All Moondog does is let people down. Yet people can’t stop rooting for him all the same. Moondog can’t be bothered to remember his adult daughter’s age or the name of her fiancé but that doesn’t keep his many fans and cultists from revering him anyway. His daughter observes of her complicated yet extremely simple father, “He may be a jerk but he’s a great man.”
Moondog is most assuredly a jerk interested only in pursuing his own selfish pleasure but he is not a great man. Yet even before Moondog wins the Pulitzer Prize WHILE hiding out from the police it never stops being hilarious for everyone in The Beach Bum to act like he’s the second coming of William Blake with a little of Maya Angelou’s soul thrown in for good measure.
Yes, Moondog just keeps living his best life with a bottle in one hand, a joint in the other and his oversexed member inside a random conquest. Life is good for Moondog in part because he is spectacularly rich due to his multi-millionaire wife Minnie (Isla Fisher). Minnie seems, if anything, way too overly supportive of her hubby’s life of aimless hedonism but when she dies she leaves a provision in her will that he will not be able to inherit her fortune unless he finishes the book-length masterwork he is working on, and I use the word “work” very lightly here.
Yes, things look dire for a man whose life is a never-ending party but don’t worry. Terrible things happen to Moondog throughout The Beach Bum. His wife dies. He’s kicked out of his home. He’s arrested and sentenced to rehab. Captain Wack, a dolphin boat captain played by Martin Lawrence in his best, funniest and freshest performance in decades, ends up losing a limb to sharks. But don’t worry! No matter how bad things look good old Moondog is never more than three or four minutes away from once again guzzling hard liquor, smoking comically outsized joints and partying in hot tubs and boats and scuzzy hotel rooms with willing dudes and dudettes, including Zac Efron as a rehab runaway who says things like “I’m a tiger, Bro!” Snoop Dogg as a Snoop Dogg-like superstar named Lingerie with a friendship with Moondog so strong it withstands Lingerie fucking Moondog’s wife for a period of years and Jimmy Buffet as himself.
It amuses me that The Beach Bum has an elaborate plot summary on Wikipedia because literally nothing in the plot matters at all. It might seem to matter for a matter of minutes, but then it becomes achingly clear that The Beach Bum, like its protagonist, is exclusively concerned with having a good time, and isn’t about to let logic, plot or character development get in the way of throwing an absurdist stoner cinematic party for the ages.
The Beach Bum scored the lowest wide opening of its perfectly typecast star’s sometimes spectacular, sometimes embarrassing career. Even Serenity grossed over twice as much its first weekend and that is a notorious flop in addition to being the perfect double feature companion to The Beach Bum.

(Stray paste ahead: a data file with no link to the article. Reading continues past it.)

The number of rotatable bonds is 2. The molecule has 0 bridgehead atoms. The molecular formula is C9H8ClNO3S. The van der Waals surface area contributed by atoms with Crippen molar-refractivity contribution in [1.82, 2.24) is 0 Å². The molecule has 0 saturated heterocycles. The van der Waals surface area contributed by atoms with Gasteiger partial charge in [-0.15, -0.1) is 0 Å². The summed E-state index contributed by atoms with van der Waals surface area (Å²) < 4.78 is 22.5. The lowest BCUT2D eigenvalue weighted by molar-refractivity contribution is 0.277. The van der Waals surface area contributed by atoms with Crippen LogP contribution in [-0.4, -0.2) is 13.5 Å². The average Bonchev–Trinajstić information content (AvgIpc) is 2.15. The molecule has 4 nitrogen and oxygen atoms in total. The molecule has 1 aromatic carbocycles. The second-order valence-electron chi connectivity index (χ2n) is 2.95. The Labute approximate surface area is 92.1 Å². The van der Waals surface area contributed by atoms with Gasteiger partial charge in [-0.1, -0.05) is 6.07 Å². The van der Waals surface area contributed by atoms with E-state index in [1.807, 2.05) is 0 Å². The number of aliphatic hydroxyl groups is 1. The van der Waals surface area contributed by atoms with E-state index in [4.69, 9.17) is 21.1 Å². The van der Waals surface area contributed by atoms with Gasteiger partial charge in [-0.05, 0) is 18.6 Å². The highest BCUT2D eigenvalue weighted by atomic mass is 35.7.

I love the idea that since they both star Matthew McConaughey, take place partially on a boat where grizzled weirdoes take advantage of asshole tourists and are not only set in, but embody the degenerate, debauched spirit of Florida, America’s enduring shame, and flopped at the box office just a few months apart Serenity and The Beach Bum inhabit the same universe and are thematically connected.
I want to live in a world where Moondog and his buddies (Captain Wack, Lingerie, Jimmy Buffet, ) are playable characters in the Serenity video game, and that you can choose to play as Moondog and have him and McConaughey’s Serenity sailor double-team your mom in a mind-blowing, reality-warping cyber-orgy. Alternately, you can tag Snoop Dogg’s Lingerie into the proceedings and have him and McConaughey’s wildly different protagonists from Serenity and The Beach Bum triple-team your mother until she’s so overcome with sexual gratification she can barely stand it.
Or you could play as Moondog and go on side missions where you do things like fuck busty divorcees in the bathrooms of run-down movie theaters and gas stations while dabbing and doing rails. This wouldn’t necessarily accomplish anything, but it would be fun, for Moondog at least. Even as a character in a video game, Moondog is going to party, alright, alright, alright alright.
I’m not one for writing fan fiction but I would make an exception for an extremely well-written short story, novel or series of novels where the worlds of Serenity and The Beach Bum overlap in steamy and sordid ways. The Beach Bum continually teases what will happen when Moondog smokes special, sacred weed Lingerie is hoarding as the greatest natural high. How awesome and weird and fucked up would it be if this weed fucked Moondog up to the point where he thought he was a character in a video game about a dude trying to catch a tuna, kill an abusive monster and also have sex with the player’s femme fatale hot to trot mother?
Yes, The Beach Bum is the art house version of Up in Smoke and Surfer, Dude we never knew we needed. To be fair, we most assuredly do NOT need The Beach Bum. Indeed, it’s a movie cult movie lovers, Matthew McConaughey fans and stoners absolutely HAVE to see precisely because it’s so ragingly, perversely, intentionally and wonderfully inessential.
Failure, Fiasco or Secret Success: Secret Success